The judge quoted at length from judgments of the Court of Criminal Appeal and publications by prominent legal scholars, which highlighted the potential for abuse by the prosecution, who have sole discretion as to whether to press separate charges or treat the multiple instances as a continuous offence.

However, it also emerged from the acts of the proceedings that although Muscat had requested the prosecution exercise this prerogative, it had refused, on the pretext that these were individual reports and as the failure to pay child support was ongoing.

The result of this objection by the prosecution, said the judge, was that Muscat had been exposed to a potential maximum sentence of 18 months in prison and had in fact been jailed for nine months.

“The Court here cannot but observe that the behaviour of the prosecution, in particular with regards to those charges issued on the same date, can be taken to be abusive and solely aimed at inflicting the maximum possible damage on the accused, which behaviour certainly cannot find support in this Court.”

The intention behind the decision to charge separately, said the judge, “was clearly to twist the accused’s arms… with the sole aim of placing the accused under threat of harsh punishment in order to get him to pay the maintenance amounts which were due.”

Depasquale explained that this line of thought was also reflected in the State Advocate’s submissions, where it was insisted that no breach took place because of the practice adopted by the Court of Criminal Appeal, whereby once the accused paid the alimony due, the sentence would then be reformed into a conditional discharge. “The Court here observes that this practice has been adopted by the courts solely in view of the repeated abuse committed by the prosecution in similar or identical cases, wherein they object to amalgamating the charges and thereby the Courts are constrained to reduce the punishment in an attempt to provide a remedy,” noted the judge.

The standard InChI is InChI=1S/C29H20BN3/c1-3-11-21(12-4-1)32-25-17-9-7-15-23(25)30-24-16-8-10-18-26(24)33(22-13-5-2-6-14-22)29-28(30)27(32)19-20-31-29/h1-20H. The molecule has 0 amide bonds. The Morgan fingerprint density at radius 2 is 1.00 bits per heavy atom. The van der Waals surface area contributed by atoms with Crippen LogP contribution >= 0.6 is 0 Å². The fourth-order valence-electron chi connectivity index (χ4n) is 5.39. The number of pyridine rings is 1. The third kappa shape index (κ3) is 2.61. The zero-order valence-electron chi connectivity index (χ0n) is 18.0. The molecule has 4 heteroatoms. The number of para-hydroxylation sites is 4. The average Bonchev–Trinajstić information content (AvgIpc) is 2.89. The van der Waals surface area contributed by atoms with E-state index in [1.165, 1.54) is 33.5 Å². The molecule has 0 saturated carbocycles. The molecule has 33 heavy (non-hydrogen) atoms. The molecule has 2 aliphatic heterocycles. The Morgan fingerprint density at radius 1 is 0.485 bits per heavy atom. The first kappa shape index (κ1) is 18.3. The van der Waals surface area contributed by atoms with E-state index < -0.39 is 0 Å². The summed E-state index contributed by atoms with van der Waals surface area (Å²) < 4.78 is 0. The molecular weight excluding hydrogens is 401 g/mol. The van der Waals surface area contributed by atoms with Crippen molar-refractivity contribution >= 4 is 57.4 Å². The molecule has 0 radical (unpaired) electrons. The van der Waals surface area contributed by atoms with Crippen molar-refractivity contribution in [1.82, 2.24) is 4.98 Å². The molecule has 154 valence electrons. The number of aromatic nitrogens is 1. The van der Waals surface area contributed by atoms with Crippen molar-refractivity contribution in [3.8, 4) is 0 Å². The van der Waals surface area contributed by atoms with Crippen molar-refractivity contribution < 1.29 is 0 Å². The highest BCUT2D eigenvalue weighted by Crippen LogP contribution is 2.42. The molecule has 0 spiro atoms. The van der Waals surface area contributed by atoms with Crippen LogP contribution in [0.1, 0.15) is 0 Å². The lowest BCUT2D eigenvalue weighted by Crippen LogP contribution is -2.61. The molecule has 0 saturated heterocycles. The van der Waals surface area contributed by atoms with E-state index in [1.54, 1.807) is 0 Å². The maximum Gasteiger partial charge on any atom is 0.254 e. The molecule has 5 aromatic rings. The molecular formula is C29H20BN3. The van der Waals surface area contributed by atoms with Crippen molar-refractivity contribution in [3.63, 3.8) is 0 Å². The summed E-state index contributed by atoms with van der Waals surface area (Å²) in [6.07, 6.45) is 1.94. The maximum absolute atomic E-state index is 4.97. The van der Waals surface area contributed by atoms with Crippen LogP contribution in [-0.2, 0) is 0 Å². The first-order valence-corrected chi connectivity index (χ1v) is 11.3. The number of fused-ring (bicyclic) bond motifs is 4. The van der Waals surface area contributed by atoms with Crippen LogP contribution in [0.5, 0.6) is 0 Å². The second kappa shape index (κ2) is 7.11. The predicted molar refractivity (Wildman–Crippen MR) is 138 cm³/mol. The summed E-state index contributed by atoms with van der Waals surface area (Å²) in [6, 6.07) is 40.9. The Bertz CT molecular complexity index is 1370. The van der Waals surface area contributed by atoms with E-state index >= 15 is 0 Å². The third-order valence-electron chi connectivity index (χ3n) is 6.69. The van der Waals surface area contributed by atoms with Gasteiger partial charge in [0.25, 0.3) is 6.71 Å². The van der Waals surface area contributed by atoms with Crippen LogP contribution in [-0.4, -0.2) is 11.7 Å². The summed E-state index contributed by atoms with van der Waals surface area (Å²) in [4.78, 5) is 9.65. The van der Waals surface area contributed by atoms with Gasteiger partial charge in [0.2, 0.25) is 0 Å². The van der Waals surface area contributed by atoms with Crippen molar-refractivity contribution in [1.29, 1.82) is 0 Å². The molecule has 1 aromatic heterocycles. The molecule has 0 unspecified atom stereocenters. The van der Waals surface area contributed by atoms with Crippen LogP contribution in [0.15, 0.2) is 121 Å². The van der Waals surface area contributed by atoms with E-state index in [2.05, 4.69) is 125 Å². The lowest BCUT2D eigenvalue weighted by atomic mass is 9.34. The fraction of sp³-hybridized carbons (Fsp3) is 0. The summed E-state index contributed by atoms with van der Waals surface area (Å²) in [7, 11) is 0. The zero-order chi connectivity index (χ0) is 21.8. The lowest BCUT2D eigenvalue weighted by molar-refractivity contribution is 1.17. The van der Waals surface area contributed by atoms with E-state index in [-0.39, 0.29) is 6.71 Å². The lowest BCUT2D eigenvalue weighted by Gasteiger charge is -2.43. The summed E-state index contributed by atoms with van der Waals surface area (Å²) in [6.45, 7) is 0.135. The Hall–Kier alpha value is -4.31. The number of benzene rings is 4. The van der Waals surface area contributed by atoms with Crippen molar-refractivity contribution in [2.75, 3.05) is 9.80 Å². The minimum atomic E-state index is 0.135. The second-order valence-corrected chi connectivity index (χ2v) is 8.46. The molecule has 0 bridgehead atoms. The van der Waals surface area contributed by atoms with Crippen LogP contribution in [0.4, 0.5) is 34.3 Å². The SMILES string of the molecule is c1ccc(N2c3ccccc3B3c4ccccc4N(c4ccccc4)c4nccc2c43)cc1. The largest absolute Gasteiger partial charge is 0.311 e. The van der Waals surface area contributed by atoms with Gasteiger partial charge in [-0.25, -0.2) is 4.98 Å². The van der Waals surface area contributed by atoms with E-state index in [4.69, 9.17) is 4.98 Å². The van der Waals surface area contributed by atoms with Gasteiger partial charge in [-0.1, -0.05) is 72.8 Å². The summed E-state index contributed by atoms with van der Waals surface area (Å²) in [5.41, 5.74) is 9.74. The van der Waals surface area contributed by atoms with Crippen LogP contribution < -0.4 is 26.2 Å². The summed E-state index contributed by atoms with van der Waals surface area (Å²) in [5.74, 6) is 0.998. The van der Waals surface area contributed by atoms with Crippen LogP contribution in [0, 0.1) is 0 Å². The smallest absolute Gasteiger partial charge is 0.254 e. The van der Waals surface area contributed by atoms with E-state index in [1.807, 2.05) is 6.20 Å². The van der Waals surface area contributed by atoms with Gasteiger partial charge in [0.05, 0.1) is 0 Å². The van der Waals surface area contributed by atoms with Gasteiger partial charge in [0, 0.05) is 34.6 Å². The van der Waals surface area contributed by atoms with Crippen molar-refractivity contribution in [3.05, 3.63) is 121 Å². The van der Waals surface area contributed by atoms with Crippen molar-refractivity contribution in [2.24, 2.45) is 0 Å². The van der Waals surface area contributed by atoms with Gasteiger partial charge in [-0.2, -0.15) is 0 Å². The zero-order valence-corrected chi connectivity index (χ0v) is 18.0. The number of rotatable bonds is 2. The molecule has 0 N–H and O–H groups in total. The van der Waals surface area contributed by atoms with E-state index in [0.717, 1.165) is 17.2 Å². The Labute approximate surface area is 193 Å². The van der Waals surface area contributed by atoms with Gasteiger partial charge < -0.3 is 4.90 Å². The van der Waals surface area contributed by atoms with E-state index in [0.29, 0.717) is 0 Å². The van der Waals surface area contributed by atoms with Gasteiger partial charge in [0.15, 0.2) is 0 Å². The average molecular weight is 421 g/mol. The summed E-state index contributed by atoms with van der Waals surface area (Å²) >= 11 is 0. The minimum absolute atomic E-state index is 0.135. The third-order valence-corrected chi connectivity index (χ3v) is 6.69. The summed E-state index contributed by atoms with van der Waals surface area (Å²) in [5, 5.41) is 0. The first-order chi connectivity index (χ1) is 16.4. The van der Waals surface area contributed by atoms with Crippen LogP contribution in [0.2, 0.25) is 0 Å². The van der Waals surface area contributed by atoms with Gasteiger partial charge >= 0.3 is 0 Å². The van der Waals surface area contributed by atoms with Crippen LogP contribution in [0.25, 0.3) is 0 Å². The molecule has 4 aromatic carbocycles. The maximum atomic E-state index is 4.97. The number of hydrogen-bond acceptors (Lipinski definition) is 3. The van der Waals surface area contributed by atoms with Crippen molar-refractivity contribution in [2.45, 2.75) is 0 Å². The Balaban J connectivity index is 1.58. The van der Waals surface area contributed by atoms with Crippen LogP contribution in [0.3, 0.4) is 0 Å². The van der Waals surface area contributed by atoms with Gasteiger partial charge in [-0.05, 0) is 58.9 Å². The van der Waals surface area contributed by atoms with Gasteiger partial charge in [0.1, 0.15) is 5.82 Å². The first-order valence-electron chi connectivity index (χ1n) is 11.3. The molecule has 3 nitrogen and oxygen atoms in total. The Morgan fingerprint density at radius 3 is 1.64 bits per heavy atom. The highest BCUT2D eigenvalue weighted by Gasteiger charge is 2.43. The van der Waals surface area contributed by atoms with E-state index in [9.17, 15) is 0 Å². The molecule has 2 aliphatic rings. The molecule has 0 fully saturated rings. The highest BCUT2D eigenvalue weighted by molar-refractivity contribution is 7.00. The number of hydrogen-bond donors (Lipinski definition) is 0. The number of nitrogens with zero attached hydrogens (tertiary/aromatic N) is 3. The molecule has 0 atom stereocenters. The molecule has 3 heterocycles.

“The Court, therefore, understands that the Prosecution is knowingly and with clear intent, abusing its exclusive prerogative on whether or not to include several crimes in the same charge, which abuse would certainly not be there, had the prerogative provided by Article 595 of the Criminal Code would not only be applicable upon a request by the Attorney General or the Police but would be applicable also by the Court itself, ‘ex officio’ if considered opportune.”

This power, currently exclusively wielded by the prosecution, impeded the court from delivering justice, said the judge. The situation could easily be fixed through an amendment to Article 595 of the Criminal Code to include the possibility of the Court also amalgamating similar charges of its own volition.

Upholding the Constitutional Reference, the judge ruled that Muscat’s right to a fair hearing was being breached by this exclusive prerogative, which caused a disparity in arms and was causing him to be condemned to a more severe punishment to that which would otherwise be applicable.

The court ordered that the similar charges against Muscat be considered a continuous offence.

The judge ordered that a formal copy of this judgement also be sent to the Speaker of the House and the Minister for Justice.